Nevada Gov. Brian Sandoval is seeking legal guidance into whether the state can implement the stalled background-check law for private gun sales and transfers that voters approved in 2016.
Sandoval spokeswoman Mari St. Martin said Tuesday the governor’s office is asking Attorney General Adam Laxalt’s office if Nevada can operate as a “dual point of contact state.”
That means two systems of background checks for firearm purchases: one for licensed dealers and another for private sales and transfers. No evidence has emerged that background checks for private sales would have stopped Stephen Paddock, who didn’t have a criminal record and purchased firearms in retail gun stores after passing background checks.
Federal law doesn’t require background checks for private gun sales. Voters narrowly passed the Nevada Background Check Initiative, also called Ballot Question 1, in November 2016. The measure required background checks on private-party gun transfers. However, an opinion from Laxalt kept the law from taking effect on Jan. 1.
The opinion deemed the new law as unenforceable, because the FBI was unwilling to conduct the background checks, and the state didn’t have the authority to carry them out. But Mark Ferrario, the attorney for Nevadans for Background Checks, disputes Laxalt’s opinion in a Sept. 25 letter to Sandoval.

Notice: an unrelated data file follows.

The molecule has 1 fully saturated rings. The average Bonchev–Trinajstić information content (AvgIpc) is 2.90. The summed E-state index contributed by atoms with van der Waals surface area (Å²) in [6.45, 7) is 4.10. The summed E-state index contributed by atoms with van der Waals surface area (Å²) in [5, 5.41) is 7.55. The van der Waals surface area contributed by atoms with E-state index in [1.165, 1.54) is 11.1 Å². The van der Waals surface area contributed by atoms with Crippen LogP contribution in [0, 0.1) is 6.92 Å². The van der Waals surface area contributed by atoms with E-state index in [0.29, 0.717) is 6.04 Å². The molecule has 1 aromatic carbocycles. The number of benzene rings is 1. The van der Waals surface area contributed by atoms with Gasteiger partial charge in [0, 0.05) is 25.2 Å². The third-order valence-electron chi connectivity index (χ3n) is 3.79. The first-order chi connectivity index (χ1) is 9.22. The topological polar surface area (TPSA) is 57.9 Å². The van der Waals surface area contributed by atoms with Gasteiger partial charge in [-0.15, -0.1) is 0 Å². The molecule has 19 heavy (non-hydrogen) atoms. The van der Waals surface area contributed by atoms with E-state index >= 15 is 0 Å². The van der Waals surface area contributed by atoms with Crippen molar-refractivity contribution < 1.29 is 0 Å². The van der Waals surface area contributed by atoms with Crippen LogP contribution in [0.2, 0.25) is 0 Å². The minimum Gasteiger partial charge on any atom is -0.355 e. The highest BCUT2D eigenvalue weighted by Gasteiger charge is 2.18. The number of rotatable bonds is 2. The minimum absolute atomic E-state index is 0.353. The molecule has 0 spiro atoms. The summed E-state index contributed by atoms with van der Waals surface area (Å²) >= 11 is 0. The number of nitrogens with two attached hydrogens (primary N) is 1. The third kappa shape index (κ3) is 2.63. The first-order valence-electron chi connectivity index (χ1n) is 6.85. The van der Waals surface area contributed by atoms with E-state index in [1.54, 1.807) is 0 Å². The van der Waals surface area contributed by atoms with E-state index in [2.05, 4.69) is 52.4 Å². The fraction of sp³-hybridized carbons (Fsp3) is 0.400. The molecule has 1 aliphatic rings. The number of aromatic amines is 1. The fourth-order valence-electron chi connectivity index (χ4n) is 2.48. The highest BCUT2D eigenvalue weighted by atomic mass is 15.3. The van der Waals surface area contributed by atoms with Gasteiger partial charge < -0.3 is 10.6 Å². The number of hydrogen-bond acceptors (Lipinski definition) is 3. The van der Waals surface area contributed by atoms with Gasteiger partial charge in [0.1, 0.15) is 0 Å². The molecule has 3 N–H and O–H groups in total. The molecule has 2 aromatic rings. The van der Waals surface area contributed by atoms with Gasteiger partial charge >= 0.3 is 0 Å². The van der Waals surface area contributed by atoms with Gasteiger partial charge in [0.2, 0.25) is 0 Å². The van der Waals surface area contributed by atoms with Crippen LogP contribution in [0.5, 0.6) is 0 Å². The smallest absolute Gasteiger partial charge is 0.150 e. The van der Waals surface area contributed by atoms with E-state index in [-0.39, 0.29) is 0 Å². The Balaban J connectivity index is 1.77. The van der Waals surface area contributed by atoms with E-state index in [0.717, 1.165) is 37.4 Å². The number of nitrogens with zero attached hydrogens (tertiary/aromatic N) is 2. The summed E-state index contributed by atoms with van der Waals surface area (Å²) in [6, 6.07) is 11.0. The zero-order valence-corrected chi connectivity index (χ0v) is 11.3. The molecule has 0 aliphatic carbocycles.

The letter urges Sandoval to start implementing the new law by Oct. 9 and raises the prospect of a lawsuit if inaction continues. The sticking point: the voter-passed initiative says dealers conducting background checks for private transfers must contact the FBI’s National Instant Criminal Background Check System to determine if the buyer is eligible to purchase or possess firearms.
That’s different from the existing system for retail sales.
The FBI has said Nevada is already a full “point of contact” state that uses the federal NICS system and a state central repository that also has mental health records, domestic violence incidents, misdemeanor criminal records, arrest reports and restraining orders. In his letter, Ferrario writes the issue “can and should be easily resolved” with a dual system that would use the federal NICS system for private sales.
The governor’s spokeswoman said Nevada background checks for retail gun sales are “more comprehensive and thorough” than FBI checks. “Because of these enhanced background checks, the governor is committed to maintaining Nevada’s status as a point of contact state,” St. Martin said.
“However, the governor will request an opinion from the attorney general’s office on whether the state may legally operate as a dual POC state.”
Monica Moazez, a spokeswoman for Laxalt, said the office is reserving comment until it receives and reviews the governor’s request.